TABLE I
Latch Input Latch Input
(NAND Gate Input 102) (NAND Gate Input 108) Latch Output
0 1 1
1 0 0
1 1 Maintains
Current State

The low level output signal from latch 105 traverses the feedback path and allows current source 75 to enter and/or maintain an enabled state and disables NFET 114, thereby enabling capacitor 80 to charge. Inverter 112 inverts the low level feedback signal and enables NFET 116, thereby maintaining capacitor 85 in a discharged state.

Current source 75 in an enabled state provides current to charge capacitor 80 as illustrated in FIG. 4. The oscillator operates as described above until capacitor 80 charges to at least the reference voltage. Once this occurs, the differential amplifier produces a low level signal that is provided to latch input 102 (of NAND gate 107). Capacitor 85 in a discharged state provides a low level signal that is inverted by inverter 120 to a high level signal and provided to latch input 108 (of NAND gate 109). The latch receives the low level and high level signals on inputs 102, 108, respectively, and produces a high level signal as the oscillator output as indicated in Table I above. In particular, NAND gate 109 produces a high level signal based on the low level oscillator output signal provided from NAND gate 107 to NAND gate input 106 and the high level signal provided from inverter 120 to NAND gate input 108. NAND gate 107 produces the high level oscillator output signal based on the high level signal from NAND gate 109 provided to NAND gate input 104 and the low level signal from the differential amplifier provided to NAND gate input 102.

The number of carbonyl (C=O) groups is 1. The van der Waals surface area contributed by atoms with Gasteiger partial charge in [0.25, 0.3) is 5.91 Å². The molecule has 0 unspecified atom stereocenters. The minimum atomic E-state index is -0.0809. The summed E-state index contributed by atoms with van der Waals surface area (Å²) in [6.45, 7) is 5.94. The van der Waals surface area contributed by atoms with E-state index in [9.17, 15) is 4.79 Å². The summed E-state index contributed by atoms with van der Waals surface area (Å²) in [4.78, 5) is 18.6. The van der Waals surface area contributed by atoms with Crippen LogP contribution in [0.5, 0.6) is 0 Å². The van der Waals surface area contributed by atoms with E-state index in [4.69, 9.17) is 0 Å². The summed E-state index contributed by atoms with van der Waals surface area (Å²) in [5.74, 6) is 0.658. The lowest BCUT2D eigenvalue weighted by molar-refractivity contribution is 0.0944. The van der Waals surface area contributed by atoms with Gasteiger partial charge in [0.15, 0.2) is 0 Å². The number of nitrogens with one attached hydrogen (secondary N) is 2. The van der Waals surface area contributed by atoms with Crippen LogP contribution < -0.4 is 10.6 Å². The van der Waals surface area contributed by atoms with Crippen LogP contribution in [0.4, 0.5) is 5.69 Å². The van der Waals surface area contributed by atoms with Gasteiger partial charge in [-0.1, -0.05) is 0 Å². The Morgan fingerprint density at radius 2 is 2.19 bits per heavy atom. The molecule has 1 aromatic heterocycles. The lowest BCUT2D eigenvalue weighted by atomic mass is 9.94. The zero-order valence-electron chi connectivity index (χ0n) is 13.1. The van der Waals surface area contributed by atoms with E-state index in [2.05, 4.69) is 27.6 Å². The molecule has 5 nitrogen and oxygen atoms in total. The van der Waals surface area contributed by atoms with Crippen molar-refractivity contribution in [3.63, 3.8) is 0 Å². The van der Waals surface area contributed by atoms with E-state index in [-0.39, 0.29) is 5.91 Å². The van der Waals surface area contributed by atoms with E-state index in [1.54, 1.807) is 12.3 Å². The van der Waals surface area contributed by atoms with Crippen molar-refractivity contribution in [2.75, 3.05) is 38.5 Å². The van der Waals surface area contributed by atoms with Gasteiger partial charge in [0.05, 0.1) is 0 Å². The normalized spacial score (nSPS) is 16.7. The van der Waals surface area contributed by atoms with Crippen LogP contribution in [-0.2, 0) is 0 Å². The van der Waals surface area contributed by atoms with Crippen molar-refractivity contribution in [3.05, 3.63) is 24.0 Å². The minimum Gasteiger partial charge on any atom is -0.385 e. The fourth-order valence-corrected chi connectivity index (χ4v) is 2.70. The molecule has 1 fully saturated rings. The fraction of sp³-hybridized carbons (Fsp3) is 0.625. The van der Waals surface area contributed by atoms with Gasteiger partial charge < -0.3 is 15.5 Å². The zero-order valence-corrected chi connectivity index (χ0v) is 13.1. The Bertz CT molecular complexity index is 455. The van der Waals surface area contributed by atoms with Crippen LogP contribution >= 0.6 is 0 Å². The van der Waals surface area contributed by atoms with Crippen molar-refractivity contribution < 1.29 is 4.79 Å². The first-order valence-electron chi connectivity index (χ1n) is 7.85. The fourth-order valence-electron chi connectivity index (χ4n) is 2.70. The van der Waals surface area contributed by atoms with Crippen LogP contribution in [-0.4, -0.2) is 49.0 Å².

The high level output signal traverses the feedback path and disables current source 75 during the output pulse and enables NFET 114 to transfer charge from capacitor 80 to capacitor 85 as illustrated in FIG. 4. Inverter 112 inverts the high level feedback signal and disables NFET 116, thereby enabling capacitor 85 to charge. During charging of capacitor 85 to a threshold voltage of inverter 120 (e.g., a threshold voltage of an inverter NFET), capacitor 80 discharges to a voltage below the reference voltage (FIG. 4). Accordingly, differential amplifier 90 produces a high level signal that is provided to latch input 102 (of NAND gate 107) as described above, while inverter 120 produces a high level signal for latch input 108 (of NAND gate 109) since capacitor 85 has not exceeded the threshold voltage. Latch 105 maintains the high level output signal based on the high level signals provided to the latch inputs as indicated in Table I above. In particular, NAND gate 109 produces a low level signal based on the high level oscillator output signal (or output of NAND gate 107) provided to NAND gate input 106 and the high level signal provided to NAND gate input 108 from inverter 120 inverting the low level signal from capacitor 85 (e.g., since capacitor 85 has not yet reached the threshold voltage). NAND gate 107 maintains the high level oscillator output signal based on the low level signal from NAND gate 109 provided to NAND gate input 104 and the high level signal from differential amplifier 90 provided to NAND gate input 102.